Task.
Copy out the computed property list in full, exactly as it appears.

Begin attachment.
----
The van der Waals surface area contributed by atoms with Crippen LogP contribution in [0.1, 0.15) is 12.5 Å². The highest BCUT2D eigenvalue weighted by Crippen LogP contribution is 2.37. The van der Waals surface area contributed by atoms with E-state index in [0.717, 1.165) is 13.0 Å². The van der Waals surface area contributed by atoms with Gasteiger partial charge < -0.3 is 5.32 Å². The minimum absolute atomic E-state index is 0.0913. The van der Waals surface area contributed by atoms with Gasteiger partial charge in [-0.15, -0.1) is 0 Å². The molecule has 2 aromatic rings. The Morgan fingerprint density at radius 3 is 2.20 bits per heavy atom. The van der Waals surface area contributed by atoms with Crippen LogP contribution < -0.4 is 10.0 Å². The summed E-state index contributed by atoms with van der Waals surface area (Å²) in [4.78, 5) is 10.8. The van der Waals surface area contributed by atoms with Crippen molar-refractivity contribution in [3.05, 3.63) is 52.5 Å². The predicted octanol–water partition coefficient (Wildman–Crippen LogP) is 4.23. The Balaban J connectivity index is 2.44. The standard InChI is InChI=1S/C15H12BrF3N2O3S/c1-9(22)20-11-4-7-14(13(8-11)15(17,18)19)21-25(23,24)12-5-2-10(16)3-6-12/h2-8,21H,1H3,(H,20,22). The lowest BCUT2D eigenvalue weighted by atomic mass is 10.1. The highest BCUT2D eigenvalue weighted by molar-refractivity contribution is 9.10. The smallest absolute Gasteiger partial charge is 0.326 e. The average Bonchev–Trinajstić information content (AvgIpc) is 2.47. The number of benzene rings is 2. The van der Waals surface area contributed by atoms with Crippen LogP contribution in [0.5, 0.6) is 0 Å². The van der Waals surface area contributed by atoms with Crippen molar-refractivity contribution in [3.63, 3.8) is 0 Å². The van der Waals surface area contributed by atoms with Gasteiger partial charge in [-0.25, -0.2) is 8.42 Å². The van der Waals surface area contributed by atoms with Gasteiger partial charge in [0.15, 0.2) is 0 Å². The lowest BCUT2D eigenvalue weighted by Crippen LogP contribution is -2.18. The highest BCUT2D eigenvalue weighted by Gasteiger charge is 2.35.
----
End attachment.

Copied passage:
The van der Waals surface area contributed by atoms with Crippen LogP contribution in [0.1, 0.15) is 12.5 Å². The highest BCUT2D eigenvalue weighted by Crippen LogP contribution is 2.37. The van der Waals surface area contributed by atoms with E-state index in [0.717, 1.165) is 13.0 Å². The van der Waals surface area contributed by atoms with Gasteiger partial charge < -0.3 is 5.32 Å². The minimum absolute atomic E-state index is 0.0913. The van der Waals surface area contributed by atoms with Gasteiger partial charge in [-0.15, -0.1) is 0 Å². The molecule has 2 aromatic rings. The Morgan fingerprint density at radius 3 is 2.20 bits per heavy atom. The van der Waals surface area contributed by atoms with Crippen LogP contribution < -0.4 is 10.0 Å². The summed E-state index contributed by atoms with van der Waals surface area (Å²) in [4.78, 5) is 10.8. The van der Waals surface area contributed by atoms with Crippen molar-refractivity contribution in [3.05, 3.63) is 52.5 Å². The predicted octanol–water partition coefficient (Wildman–Crippen LogP) is 4.23. The Balaban J connectivity index is 2.44. The standard InChI is InChI=1S/C15H12BrF3N2O3S/c1-9(22)20-11-4-7-14(13(8-11)15(17,18)19)21-25(23,24)12-5-2-10(16)3-6-12/h2-8,21H,1H3,(H,20,22). The lowest BCUT2D eigenvalue weighted by atomic mass is 10.1. The highest BCUT2D eigenvalue weighted by molar-refractivity contribution is 9.10. The smallest absolute Gasteiger partial charge is 0.326 e. The average Bonchev–Trinajstić information content (AvgIpc) is 2.47. The number of benzene rings is 2. The van der Waals surface area contributed by atoms with Crippen LogP contribution in [0.5, 0.6) is 0 Å². The van der Waals surface area contributed by atoms with Crippen molar-refractivity contribution in [3.63, 3.8) is 0 Å². The van der Waals surface area contributed by atoms with Gasteiger partial charge in [-0.25, -0.2) is 8.42 Å². The van der Waals surface area contributed by atoms with Gasteiger partial charge in [0.15, 0.2) is 0 Å². The lowest BCUT2D eigenvalue weighted by Crippen LogP contribution is -2.18. The highest BCUT2D eigenvalue weighted by Gasteiger charge is 2.35.